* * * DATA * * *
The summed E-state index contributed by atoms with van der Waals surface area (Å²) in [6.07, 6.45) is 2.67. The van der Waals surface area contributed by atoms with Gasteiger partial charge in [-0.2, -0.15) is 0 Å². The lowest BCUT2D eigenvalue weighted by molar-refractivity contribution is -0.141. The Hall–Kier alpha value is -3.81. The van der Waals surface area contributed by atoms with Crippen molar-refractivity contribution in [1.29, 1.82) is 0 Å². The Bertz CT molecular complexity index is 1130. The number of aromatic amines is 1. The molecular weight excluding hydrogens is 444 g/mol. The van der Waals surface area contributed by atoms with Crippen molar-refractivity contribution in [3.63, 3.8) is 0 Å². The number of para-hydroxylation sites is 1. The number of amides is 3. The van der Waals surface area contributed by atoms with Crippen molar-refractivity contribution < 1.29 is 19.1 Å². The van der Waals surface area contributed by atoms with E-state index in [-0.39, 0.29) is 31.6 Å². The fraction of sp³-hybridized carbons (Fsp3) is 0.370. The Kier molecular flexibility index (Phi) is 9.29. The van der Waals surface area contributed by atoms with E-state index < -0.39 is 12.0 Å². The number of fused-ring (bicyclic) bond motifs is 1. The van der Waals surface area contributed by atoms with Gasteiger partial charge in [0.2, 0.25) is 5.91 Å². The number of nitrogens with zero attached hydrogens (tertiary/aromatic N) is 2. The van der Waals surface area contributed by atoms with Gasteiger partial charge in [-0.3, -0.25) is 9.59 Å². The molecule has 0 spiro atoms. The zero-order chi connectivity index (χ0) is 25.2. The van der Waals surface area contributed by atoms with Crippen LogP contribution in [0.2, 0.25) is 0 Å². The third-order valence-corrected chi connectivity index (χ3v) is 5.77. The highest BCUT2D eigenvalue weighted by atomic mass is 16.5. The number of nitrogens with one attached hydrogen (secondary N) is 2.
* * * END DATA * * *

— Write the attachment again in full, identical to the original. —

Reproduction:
The summed E-state index contributed by atoms with van der Waals surface area (Å²) in [6.07, 6.45) is 2.67. The van der Waals surface area contributed by atoms with Gasteiger partial charge in [-0.2, -0.15) is 0 Å². The lowest BCUT2D eigenvalue weighted by molar-refractivity contribution is -0.141. The Hall–Kier alpha value is -3.81. The van der Waals surface area contributed by atoms with Crippen molar-refractivity contribution in [1.29, 1.82) is 0 Å². The Bertz CT molecular complexity index is 1130. The number of aromatic amines is 1. The molecular weight excluding hydrogens is 444 g/mol. The van der Waals surface area contributed by atoms with Crippen molar-refractivity contribution in [3.63, 3.8) is 0 Å². The number of para-hydroxylation sites is 1. The number of amides is 3. The van der Waals surface area contributed by atoms with Crippen molar-refractivity contribution < 1.29 is 19.1 Å². The van der Waals surface area contributed by atoms with E-state index in [-0.39, 0.29) is 31.6 Å². The fraction of sp³-hybridized carbons (Fsp3) is 0.370. The Kier molecular flexibility index (Phi) is 9.29. The van der Waals surface area contributed by atoms with E-state index < -0.39 is 12.0 Å². The number of fused-ring (bicyclic) bond motifs is 1. The van der Waals surface area contributed by atoms with Gasteiger partial charge in [0.2, 0.25) is 5.91 Å². The number of nitrogens with zero attached hydrogens (tertiary/aromatic N) is 2. The van der Waals surface area contributed by atoms with Gasteiger partial charge in [-0.3, -0.25) is 9.59 Å². The molecule has 0 spiro atoms. The zero-order chi connectivity index (χ0) is 25.2. The van der Waals surface area contributed by atoms with Crippen LogP contribution in [0.2, 0.25) is 0 Å². The third-order valence-corrected chi connectivity index (χ3v) is 5.77. The highest BCUT2D eigenvalue weighted by atomic mass is 16.5. The number of nitrogens with one attached hydrogen (secondary N) is 2.